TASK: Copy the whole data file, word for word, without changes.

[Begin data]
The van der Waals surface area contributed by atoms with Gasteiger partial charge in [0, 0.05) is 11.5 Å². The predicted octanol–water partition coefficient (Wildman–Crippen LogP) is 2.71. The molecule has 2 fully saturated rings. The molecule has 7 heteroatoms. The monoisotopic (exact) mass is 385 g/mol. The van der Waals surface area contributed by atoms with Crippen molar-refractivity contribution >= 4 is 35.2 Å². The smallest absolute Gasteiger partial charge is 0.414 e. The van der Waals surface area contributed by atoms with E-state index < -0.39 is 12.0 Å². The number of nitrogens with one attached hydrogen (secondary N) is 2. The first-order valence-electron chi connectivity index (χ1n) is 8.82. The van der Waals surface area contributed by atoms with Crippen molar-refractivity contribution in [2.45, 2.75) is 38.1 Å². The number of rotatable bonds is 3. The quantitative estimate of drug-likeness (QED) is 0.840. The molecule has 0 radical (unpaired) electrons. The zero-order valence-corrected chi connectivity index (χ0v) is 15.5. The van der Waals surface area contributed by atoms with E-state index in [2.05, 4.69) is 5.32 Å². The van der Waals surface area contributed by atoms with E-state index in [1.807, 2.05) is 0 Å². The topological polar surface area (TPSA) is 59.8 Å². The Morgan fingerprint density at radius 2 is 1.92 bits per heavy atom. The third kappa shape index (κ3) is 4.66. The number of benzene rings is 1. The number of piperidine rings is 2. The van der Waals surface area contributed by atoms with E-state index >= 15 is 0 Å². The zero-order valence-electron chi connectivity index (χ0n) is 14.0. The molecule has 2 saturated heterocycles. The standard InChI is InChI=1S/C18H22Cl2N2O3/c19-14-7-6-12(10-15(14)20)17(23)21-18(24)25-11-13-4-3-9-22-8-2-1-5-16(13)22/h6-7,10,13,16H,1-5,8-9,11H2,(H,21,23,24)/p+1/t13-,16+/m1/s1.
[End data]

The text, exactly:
The van der Waals surface area contributed by atoms with Gasteiger partial charge in [0, 0.05) is 11.5 Å². The predicted octanol–water partition coefficient (Wildman–Crippen LogP) is 2.71. The molecule has 2 fully saturated rings. The molecule has 7 heteroatoms. The monoisotopic (exact) mass is 385 g/mol. The van der Waals surface area contributed by atoms with Crippen molar-refractivity contribution >= 4 is 35.2 Å². The smallest absolute Gasteiger partial charge is 0.414 e. The van der Waals surface area contributed by atoms with E-state index < -0.39 is 12.0 Å². The number of nitrogens with one attached hydrogen (secondary N) is 2. The first-order valence-electron chi connectivity index (χ1n) is 8.82. The van der Waals surface area contributed by atoms with Crippen molar-refractivity contribution in [2.45, 2.75) is 38.1 Å². The number of rotatable bonds is 3. The quantitative estimate of drug-likeness (QED) is 0.840. The molecule has 0 radical (unpaired) electrons. The zero-order valence-corrected chi connectivity index (χ0v) is 15.5. The van der Waals surface area contributed by atoms with E-state index in [2.05, 4.69) is 5.32 Å². The van der Waals surface area contributed by atoms with E-state index in [1.807, 2.05) is 0 Å². The topological polar surface area (TPSA) is 59.8 Å². The Morgan fingerprint density at radius 2 is 1.92 bits per heavy atom. The third kappa shape index (κ3) is 4.66. The number of benzene rings is 1. The number of piperidine rings is 2. The van der Waals surface area contributed by atoms with E-state index >= 15 is 0 Å². The zero-order valence-electron chi connectivity index (χ0n) is 14.0. The molecule has 2 saturated heterocycles. The standard InChI is InChI=1S/C18H22Cl2N2O3/c19-14-7-6-12(10-15(14)20)17(23)21-18(24)25-11-13-4-3-9-22-8-2-1-5-16(13)22/h6-7,10,13,16H,1-5,8-9,11H2,(H,21,23,24)/p+1/t13-,16+/m1/s1.